Dr. Christopher Bauer

Article Summary:

Ethics training can prevent the problem of good people engaging in inappropriate behavior.

Ethics Training - Why Not An Ounce of Prevention?

Solid ethics training is critical in today's business environment. After all, between the legal, financial, and public-relations nightmares such problems can so easily create, the costs of even minor ethics difficulties can be huge. Bigger ethics issues simply incur proportionately ever-bigger costs.

Given, this, it simply takes common sense to commit to investing in ethics training that will reduce the risk of employee ethics problems in the first place (e.g. prevention).

In doing so, it is important to remember that few ethics problems are actually caused by bad or criminally-minded people. Most ethics problems are caused by otherwise good people who get involved in some kind of inappropriate behavior when trying to cope with a pressure or crisis and they don't see the appropriate course of action either clearly or comfortably enough. Even a small amount of training on how to do so will help prevent ethics problems before they have the chance to occur and so can provide huge dividends.

However, do most companies embrace a preventive approach to potential employee ethics problems? Rarely, it turns out. Instead, most say, "Don't worry. If there's a problem we'll find it." Companies have a strong tendency to rely on finding ethics problems after the fact and then attempting to manage the damage. Yet, as is true so often in life, an investment in prevention frequently pays off significantly downstream. In fact, there is research showing that companies with ethics training programs typically incur less than half the internal losses from fraud than do those companies without such training. That's quite a savings!

As for the training that actually gets done when any is done at all, most companies simply bring someone in to teach the ethics code and the corporate code of conduct (maybe Sarbanes-Oxley and HIPAA if in the U.S.), and perhaps to run through a few case studies. Is all that information helpful? Absolutely! Is it sufficient? Not even close because it completely overlooks the risks each of us as individuals bring into the corporate mix and the ways in which our personal wishes, values, and coping styles can set the scene for ethics problems of all types and magnitudes.

Ethics problems caused by a mismatch between personal issues and the expectations of appropriate work behavior represent the majority of ethics problems by far and include the "good people falling into bad behavior" problems mentioned earlier. The fact is, without the proper training and motivation to do otherwise, each of us is prone to respond to pressures based far more on what is the most comfortable response rather than what is the most appropriate response.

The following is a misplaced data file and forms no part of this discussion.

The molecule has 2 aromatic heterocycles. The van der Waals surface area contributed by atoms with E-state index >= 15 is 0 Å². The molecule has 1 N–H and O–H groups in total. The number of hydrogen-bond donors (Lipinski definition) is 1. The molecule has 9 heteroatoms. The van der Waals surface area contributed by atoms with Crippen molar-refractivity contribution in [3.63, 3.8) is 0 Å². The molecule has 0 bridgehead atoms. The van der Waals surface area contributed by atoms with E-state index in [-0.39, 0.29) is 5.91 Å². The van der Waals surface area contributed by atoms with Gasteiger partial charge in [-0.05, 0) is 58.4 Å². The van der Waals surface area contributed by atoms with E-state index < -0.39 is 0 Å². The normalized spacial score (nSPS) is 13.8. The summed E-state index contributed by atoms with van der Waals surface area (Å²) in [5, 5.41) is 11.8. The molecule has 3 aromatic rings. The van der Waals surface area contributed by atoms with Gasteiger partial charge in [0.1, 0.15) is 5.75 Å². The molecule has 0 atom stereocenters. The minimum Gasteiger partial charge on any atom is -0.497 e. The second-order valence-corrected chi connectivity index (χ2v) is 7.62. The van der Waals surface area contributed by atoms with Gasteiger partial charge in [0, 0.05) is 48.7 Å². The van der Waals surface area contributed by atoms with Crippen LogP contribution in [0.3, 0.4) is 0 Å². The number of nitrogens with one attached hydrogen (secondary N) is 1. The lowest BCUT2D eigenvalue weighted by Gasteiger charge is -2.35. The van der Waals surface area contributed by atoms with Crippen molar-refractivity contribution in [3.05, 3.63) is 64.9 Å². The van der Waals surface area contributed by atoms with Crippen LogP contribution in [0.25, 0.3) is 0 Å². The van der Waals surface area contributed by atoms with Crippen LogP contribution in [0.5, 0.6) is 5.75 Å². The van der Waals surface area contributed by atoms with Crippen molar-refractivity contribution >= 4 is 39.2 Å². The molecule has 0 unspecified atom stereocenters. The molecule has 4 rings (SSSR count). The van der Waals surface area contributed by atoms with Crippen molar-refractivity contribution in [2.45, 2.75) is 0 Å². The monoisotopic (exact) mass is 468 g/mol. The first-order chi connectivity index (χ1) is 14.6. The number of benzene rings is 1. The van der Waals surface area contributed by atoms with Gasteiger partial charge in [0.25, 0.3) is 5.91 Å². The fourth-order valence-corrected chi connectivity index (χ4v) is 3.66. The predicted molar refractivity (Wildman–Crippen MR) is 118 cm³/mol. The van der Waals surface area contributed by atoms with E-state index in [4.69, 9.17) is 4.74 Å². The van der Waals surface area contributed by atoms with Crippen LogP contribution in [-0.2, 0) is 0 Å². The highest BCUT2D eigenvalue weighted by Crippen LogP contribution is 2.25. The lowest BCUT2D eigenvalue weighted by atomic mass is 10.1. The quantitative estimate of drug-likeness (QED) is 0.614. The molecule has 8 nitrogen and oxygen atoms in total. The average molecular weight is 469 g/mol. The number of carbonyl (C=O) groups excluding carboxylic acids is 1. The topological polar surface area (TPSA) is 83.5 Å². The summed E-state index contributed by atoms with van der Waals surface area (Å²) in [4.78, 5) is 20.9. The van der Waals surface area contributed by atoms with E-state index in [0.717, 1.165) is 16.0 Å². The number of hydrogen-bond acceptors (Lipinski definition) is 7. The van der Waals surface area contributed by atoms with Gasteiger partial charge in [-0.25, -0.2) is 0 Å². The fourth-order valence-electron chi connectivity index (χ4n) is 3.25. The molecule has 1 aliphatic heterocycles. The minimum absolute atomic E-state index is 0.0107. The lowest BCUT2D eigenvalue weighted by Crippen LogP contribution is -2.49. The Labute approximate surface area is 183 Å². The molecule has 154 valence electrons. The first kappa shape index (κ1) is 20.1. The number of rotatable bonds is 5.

Current approaches to corporate ethics training - when any exist at all - typically focus exclusively on learning the rules and leave out how to effectively monitor and control one's behavior. Consequently, these programs are unfortunately short-sighted, 'penny-wise' and, ultimately, potentially extremely destructive because they create a false sense of security (i.e. "We did our required ethics training by teaching the rules so I guess we must be okay now.")

Without a well-defined and effective initiative pushing the prevention of ethics problems rather than simply learning how to catch them once they've already happened, your company's focus on ethics begins to look a lot like ignoring your car's oil light. If you wait for the light to come on before you do anything to prevent a problem, the damage - often costly or even irreparable damage - has already been done. Similarly, if you wait until your company gets blind-sided by some type of ethics problem rather than doing everything you possibly can to prevent those problems from occurring in the first place, isn't that likely to cost you far more? A well-developed preventive approach simply makes much more sense, fiscally and otherwise.

Christopher Bauer is a licensed psychologist with over twenty-five years of experience as an author, trainer, speaker, and consultant in the field of ethics. He helps companies and associations of all sizes build and maintain top-notch workplace ethics through dynamic keynotes and seminars. Dr. Bauer's latest top-selling book is titled "Better Ethics NOW: How To Avoid The Ethics Disaster You Never Saw Coming (Second Edition)". He also publishes a free "Weekly Ethics Thought" available on his website at Bauer Ethics Seminars.

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